Some articles on court, ecclesiastical courts, ecclesiastical, courts:
... and it was specially enacted by an Act of 1705 that any one who could give evidence in a court of law was a good witness to a will of personalty ... over wills of personalty was until 1858 in the ecclesiastical courts, probate being granted by the diocesan court if the goods of the deceased lay in the same diocese, in the provincial court of ... The ecclesiastical jurisdiction was of a very ancient origin ...
... From early Saxon times, side by side with the civil law, there existed ecclesiastical law, even when the Court had jurisdiction in both civil and ecclesiastical ... of the then Pope, the practice of dealing with ecclesiastical and temporal affairs in the same court was abolished and the Bishop and the Archdeacon had his own Court ... The substantive law that was administered in the Church courts,(Courts Christian) was, first and foremost, the Holy Scriptures in the so-called "Vulgate" version, the one made by St ...
... In the Church of England, the ecclesiastical courts that formerly decided many matters such as disputes relating to marriage, divorce, wills, and defamation, still ... century when the Normans split them off from the mixed secular/religious county and local courts used by the Saxons ... In contrast to the other courts of England the law used in ecclesiastical matters is at least partially a civil law system, not common law, although heavily governed by parliamentary statutes ...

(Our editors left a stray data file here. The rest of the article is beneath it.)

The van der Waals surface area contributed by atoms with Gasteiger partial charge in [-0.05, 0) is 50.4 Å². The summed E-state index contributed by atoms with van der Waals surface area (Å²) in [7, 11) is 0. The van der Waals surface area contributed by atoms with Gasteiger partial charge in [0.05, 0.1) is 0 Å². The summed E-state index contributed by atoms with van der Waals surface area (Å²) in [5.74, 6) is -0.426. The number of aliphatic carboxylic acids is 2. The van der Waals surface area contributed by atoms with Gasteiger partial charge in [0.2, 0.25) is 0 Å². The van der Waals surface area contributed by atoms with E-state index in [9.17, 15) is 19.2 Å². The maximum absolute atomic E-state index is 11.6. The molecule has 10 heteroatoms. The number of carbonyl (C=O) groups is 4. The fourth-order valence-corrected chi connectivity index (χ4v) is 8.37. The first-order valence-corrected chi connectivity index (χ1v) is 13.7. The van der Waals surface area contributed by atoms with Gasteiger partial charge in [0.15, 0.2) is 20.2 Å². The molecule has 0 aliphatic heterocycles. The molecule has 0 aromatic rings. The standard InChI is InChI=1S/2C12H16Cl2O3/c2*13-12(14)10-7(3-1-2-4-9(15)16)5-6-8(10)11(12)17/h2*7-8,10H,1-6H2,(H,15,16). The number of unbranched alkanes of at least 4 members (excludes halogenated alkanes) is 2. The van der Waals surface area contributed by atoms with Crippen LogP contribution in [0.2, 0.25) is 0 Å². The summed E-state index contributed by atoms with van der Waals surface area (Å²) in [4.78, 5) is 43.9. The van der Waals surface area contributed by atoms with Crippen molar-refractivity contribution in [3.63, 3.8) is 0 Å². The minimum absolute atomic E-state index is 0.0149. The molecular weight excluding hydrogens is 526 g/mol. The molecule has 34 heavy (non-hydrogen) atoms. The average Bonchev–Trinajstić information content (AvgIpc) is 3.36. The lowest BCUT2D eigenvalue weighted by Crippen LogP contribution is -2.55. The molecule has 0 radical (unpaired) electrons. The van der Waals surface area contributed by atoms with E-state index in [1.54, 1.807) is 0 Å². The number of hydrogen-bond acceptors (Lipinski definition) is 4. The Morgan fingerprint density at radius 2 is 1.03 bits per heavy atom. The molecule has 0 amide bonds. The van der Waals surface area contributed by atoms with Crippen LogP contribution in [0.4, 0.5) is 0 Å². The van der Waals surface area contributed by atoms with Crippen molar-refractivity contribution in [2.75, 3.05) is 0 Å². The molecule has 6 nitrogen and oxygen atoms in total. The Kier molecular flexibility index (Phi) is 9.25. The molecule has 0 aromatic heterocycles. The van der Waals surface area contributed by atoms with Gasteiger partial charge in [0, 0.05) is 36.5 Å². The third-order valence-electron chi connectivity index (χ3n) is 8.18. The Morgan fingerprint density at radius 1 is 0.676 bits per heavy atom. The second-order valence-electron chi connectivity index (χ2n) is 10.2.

... Following the decline of the Roman Empire, ecclesiastical courts held wide jurisdiction throughout Europe ...
Famous quotes containing the word courts:
“But O, young beauty of the woods,
Whom Nature courts with fruits and flowers,
Gather the flowers, but spare the buds;
Lest Flora, angry at thy crime
To kill her infants in their prime,
Do quickly make the example yours;
And ere we see,
Nip in the blossom all our hopes and thee.”
—Andrew Marvell (16211678)